As a result, the Half Man is a screenwriting double-threat: he provides information both the heroes and audience need and also an example of how dangerous the antagonist is, since even those who escape its wrath have had their lives ruined in some way. He doesn’t have to be a creepy old man, either. Sigourney Weaver’s beloved character Ripley turned into the Half Man character in the Alien sequels, particularly Alien 3, while still remaining the protagonist. Each film introduced a new cast of characters to be devoured by H.R. Giger’s Xenomorphs, and each cast learns about the creatures from Ripley, whose life has been utterly ruined by the bastards. Typically, these new potential victims fail to heed Ripley’s warnings because they perceive themselves as stronger than she is, since she has been visibly weakened by her experiences. And that’s all part of the useful cliché: they fail to notice that the Half Man is the only survivor, and therefore has something valuable to teach. It also relates to another tried-and-true horror movie cliché: learning the right lesson, far too late.



Here’s a character you can find in most recent version of The Thing, another movie we discussed on this week’s B-Movies Podcast. I like to call him “The Half-Mad Scientist.” A conventional “Mad Scientist” wants to do something like create an army of supermonsters to destroy the world, a la Bela Lugosi’s Dr. Varnoff in the Ed Wood “classic” Bride of the Monster. In contrast, a Half-Mad Scientist doesn’t actually want anyone to die. Their intentions are often quite noble, like curing the sick, creating a helpful robot, etc. But when their experiments go awry, they definitely aren’t going let a few unexpected funerals get in the way of scientific progress, like Ian Holm’s character Ash in the original Alien (not to keep going back to that series, but hey… it has a lot of stock characters). Sometimes you feel a little bad for them, but usually they’re there to make a blunt but important moralistic point about scientific hubris and the objectification of human life.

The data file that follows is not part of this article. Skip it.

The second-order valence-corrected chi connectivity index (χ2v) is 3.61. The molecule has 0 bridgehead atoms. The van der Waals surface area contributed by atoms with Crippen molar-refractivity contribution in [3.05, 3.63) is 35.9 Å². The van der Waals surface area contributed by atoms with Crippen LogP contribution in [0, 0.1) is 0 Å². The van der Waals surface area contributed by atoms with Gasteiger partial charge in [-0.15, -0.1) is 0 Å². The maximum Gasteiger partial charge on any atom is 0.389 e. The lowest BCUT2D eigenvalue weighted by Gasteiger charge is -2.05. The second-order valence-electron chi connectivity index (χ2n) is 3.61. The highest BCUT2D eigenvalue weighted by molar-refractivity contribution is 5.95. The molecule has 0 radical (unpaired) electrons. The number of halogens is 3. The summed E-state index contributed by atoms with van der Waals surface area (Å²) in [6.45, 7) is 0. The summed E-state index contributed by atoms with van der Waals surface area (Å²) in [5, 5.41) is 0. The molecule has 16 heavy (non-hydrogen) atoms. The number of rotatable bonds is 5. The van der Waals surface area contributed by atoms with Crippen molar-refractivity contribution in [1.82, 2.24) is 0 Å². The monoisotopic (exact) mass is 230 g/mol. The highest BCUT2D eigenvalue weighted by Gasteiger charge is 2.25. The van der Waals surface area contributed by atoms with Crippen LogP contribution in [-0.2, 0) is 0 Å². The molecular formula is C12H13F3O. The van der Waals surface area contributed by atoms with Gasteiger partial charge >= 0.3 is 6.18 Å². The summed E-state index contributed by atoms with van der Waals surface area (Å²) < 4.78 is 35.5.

You’ll usually find that the Half-Mad Scientist lives long enough into the storyline to get good people killed, but generally dies just before the beginning of the third act since the audience hates them so much. If they live longer, it’s for one of three reasons: 1) They’re Herbert West in the Re-Animator movies, since he’s the only Half-Mad Scientist anyone actually likes; 2) They gradually turn into a full-blown Mad Scientist, kinda like Sam Neill in Event Horizon, and are a big part of the big climax; or C) They finally see the error of their ways and die semi-heroically at the end, like Walter Pidgeon in Forbidden Planet. But usually their uppance comes earlier in a particularly gruesome, cathartic fashion because hey… that guy was a jerk, right?